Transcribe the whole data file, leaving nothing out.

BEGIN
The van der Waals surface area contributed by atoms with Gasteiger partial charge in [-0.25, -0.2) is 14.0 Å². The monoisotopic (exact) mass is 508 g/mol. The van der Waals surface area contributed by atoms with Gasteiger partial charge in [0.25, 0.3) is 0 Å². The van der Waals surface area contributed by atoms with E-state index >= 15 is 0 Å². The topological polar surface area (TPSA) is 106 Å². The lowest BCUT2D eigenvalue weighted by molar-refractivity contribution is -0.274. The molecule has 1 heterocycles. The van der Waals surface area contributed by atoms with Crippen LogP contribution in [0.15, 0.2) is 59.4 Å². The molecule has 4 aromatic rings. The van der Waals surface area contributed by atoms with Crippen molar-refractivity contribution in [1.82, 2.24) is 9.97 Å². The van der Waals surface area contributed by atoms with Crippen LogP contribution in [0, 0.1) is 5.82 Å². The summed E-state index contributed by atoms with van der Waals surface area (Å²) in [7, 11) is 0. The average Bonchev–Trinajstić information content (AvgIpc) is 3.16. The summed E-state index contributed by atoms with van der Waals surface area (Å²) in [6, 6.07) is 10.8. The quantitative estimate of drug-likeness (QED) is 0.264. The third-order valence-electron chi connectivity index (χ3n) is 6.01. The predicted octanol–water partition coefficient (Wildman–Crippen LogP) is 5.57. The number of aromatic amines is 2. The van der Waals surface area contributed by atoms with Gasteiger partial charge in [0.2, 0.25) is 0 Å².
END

The van der Waals surface area contributed by atoms with Gasteiger partial charge in [-0.25, -0.2) is 14.0 Å². The monoisotopic (exact) mass is 508 g/mol. The van der Waals surface area contributed by atoms with Gasteiger partial charge in [0.25, 0.3) is 0 Å². The van der Waals surface area contributed by atoms with E-state index >= 15 is 0 Å². The topological polar surface area (TPSA) is 106 Å². The lowest BCUT2D eigenvalue weighted by molar-refractivity contribution is -0.274. The molecule has 1 heterocycles. The van der Waals surface area contributed by atoms with Crippen LogP contribution in [0.15, 0.2) is 59.4 Å². The molecule has 4 aromatic rings. The van der Waals surface area contributed by atoms with Crippen molar-refractivity contribution in [1.82, 2.24) is 9.97 Å². The van der Waals surface area contributed by atoms with Crippen LogP contribution in [0, 0.1) is 5.82 Å². The summed E-state index contributed by atoms with van der Waals surface area (Å²) in [7, 11) is 0. The average Bonchev–Trinajstić information content (AvgIpc) is 3.16. The summed E-state index contributed by atoms with van der Waals surface area (Å²) in [6, 6.07) is 10.8. The quantitative estimate of drug-likeness (QED) is 0.264. The third-order valence-electron chi connectivity index (χ3n) is 6.01. The predicted octanol–water partition coefficient (Wildman–Crippen LogP) is 5.57. The number of aromatic amines is 2. The van der Waals surface area contributed by atoms with Gasteiger partial charge in [0.2, 0.25) is 0 Å².